Timney Triggers started in 1946 when Allen Timney began developing precision, easy-to-install triggers to upgrade the military issued Springfield, Mausers, and Enfields that returning service veterans were “sporterizing” for their hunting pursuits. Like the AKM-pattern rifles, these were also rough-and-tumble firearms born and tested on the battlefield and mass produced to satisfy a war effort.

You might ask, then, what took Timney so long to come out with a trigger for the AKM — especially since the company has been producing precision drop-in triggers for the AR-15 platform for many years? The economies of demand, naturally, played a role. More importantly, though, is that Timney refuses to release any product until it meets all the company’s requisite benchmarks for performance and quality as well as elegant simplicity from the consumer’s perspective.

“We had been working on an AKM trigger solution, off and on, for many years,” explained Timney VP of Marketing and Communications Chris Ellis. “As you know, nothing goes out our doors until it is right. Given all the AKM variants out there, with patterns unique to countries around the world, it took a lot of engineering, testing, more engineering and testing, and buying a whole lot of AKMs of the various flavors to use as test mules for fit and operation. I can’t even tell you how many rounds of 7.62×39 we burned in our field tests. But that’s how we roll.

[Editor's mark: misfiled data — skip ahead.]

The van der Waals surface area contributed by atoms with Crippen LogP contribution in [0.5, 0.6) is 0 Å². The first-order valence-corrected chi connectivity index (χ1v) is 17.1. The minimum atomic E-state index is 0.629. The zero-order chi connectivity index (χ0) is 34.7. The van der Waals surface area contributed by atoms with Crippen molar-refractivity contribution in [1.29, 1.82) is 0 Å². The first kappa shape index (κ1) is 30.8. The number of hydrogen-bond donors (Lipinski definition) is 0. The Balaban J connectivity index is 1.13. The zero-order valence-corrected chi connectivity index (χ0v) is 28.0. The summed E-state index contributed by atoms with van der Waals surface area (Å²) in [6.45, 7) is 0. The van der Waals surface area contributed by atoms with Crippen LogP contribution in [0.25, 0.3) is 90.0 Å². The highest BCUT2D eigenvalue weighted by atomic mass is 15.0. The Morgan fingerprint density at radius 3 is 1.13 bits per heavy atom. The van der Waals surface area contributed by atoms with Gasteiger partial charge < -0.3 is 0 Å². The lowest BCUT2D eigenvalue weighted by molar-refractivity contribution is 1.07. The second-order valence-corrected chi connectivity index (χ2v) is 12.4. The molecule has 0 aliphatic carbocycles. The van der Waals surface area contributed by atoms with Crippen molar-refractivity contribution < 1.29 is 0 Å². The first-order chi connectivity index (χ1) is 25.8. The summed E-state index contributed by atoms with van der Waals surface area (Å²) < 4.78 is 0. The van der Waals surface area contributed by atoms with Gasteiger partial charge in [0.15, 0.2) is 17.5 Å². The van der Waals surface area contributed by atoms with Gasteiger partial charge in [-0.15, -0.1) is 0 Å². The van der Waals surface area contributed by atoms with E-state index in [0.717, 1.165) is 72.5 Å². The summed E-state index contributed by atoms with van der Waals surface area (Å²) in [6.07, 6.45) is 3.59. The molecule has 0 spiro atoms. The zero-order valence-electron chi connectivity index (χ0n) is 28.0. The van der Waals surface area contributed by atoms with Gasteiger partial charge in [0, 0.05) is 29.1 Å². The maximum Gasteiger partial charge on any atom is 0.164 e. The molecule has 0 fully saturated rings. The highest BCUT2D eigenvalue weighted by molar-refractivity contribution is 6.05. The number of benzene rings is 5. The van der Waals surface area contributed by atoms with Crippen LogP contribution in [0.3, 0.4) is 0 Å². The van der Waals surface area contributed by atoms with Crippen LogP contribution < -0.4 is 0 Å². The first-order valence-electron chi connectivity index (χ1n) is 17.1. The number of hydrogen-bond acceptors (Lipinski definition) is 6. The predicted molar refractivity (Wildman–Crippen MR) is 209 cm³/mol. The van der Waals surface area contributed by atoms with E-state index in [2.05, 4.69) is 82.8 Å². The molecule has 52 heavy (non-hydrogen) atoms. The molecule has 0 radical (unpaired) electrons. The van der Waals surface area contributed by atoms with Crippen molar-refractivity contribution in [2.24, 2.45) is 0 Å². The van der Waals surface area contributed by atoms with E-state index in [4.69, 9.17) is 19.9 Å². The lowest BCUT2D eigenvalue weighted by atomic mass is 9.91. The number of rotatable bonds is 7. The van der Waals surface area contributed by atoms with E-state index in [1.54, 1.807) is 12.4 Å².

“There are just so many quirks and variables encountered when trying to develop a single product to cover so many different rifle patterns and manufacturers. But we’ve put in the sweat equity and think the new AK Drop-In trigger system is as close to the mark as you can get. Our customers asked for it, so we delivered.”

Timney AK Drop-In Trigger Details

If you are familiar with Timney’s wide range of drop-in trigger systems, you can tell at a glance that the new AK Drop-In sports all the right DNA. This is a unitized trigger group with the trigger and hammer assemblies contained in a machined and anodized 6061 T6 alloy housing, or cassette. The hammer is made of S7 tool steel with an MP3 coating. A2 tool steel with a carbon nitride finish make up the disconnect while the trigger shoe is comprised of tool steel and boasts a black oxide finish.

It is similar in concept to the company’s AR-15 drop-in triggers in that it secures the cassette to the receiver with the factory trigger and hammer pins. Set screws provide the final adjustments for a solid and precisely aligned fitment.

Speaking of fitment, the big question for AKM owners is, “What rifles and countries of origin does the trigger fit?”

Well, pretty much everything you’ll likely acquire in the US. The covered countries of origin include:

  • Russian
  • Romanian